On my three trips to Poland in the early 2000s, I walked through the gates of Auschwitz for a historical tour. It was difficult to fathom the amount of hate that was in the world to consciously build a place like that.

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Ambiguous Loss

Pauline Boss, in her book “Ambiguous Loss” explains healing requires some measure of clarity. “Only when things are made right again can people put their losses to rest.” How could it be that last Shabbat, I attended a beautiful Bat Mitzvah, celebrated with a family at their moment of utmost joy, and just minutes later, glued to the news for the next ten hours, praying for the safety of the hostages in Congregation Beth Israel in Colleyville, Texas? Questions flowed through our minds; could it have been us? Our worship spaces are intended for our safety and our refuge, not…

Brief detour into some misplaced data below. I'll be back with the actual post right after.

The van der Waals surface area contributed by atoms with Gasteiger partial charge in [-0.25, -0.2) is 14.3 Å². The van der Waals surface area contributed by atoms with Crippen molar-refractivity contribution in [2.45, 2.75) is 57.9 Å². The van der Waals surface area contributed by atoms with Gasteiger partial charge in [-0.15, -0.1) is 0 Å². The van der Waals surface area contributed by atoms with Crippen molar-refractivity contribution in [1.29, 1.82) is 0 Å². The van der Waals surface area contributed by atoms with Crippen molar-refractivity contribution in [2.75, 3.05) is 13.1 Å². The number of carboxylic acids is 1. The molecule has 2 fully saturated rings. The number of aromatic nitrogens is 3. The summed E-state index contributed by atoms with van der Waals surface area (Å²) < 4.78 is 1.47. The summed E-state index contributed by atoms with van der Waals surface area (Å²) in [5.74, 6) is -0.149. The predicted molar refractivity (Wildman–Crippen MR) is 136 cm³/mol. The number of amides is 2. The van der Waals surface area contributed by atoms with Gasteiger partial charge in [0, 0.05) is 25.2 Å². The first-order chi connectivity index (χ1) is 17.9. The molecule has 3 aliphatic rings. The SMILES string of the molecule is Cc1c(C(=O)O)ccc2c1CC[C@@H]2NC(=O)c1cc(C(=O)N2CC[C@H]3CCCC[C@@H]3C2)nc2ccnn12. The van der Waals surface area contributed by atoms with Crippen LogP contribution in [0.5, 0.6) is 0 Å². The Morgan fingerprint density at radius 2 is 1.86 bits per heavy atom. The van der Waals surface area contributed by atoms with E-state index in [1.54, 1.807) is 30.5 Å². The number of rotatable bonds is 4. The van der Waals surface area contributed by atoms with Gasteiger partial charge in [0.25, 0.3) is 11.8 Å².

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The Song of The Sea tells us “This is my God and I will enshrine God.” Onkelos, who translates the Torah into Aramaic, elaborates on the idea of enshrining God in our lives. We must build places for God to dwell in, but we also must bring God’s splendor to the inhabitants of the world. What an appropriate lesson as we also celebrate Tu Bishvat this coming week, the New Year of the trees. So many of our most formidable moments of Jewish prayer and spirituality take place in nature, under God’s canopy of trees. Ask a child to name a favorite place they have celebrated Shabbat, and most will say, “I love being at camp.” It is in the natural beauty of the world where God is enshrined, and we our tasked to grasp hold of that splendor to bring inside our homes, our communities, and our hearts.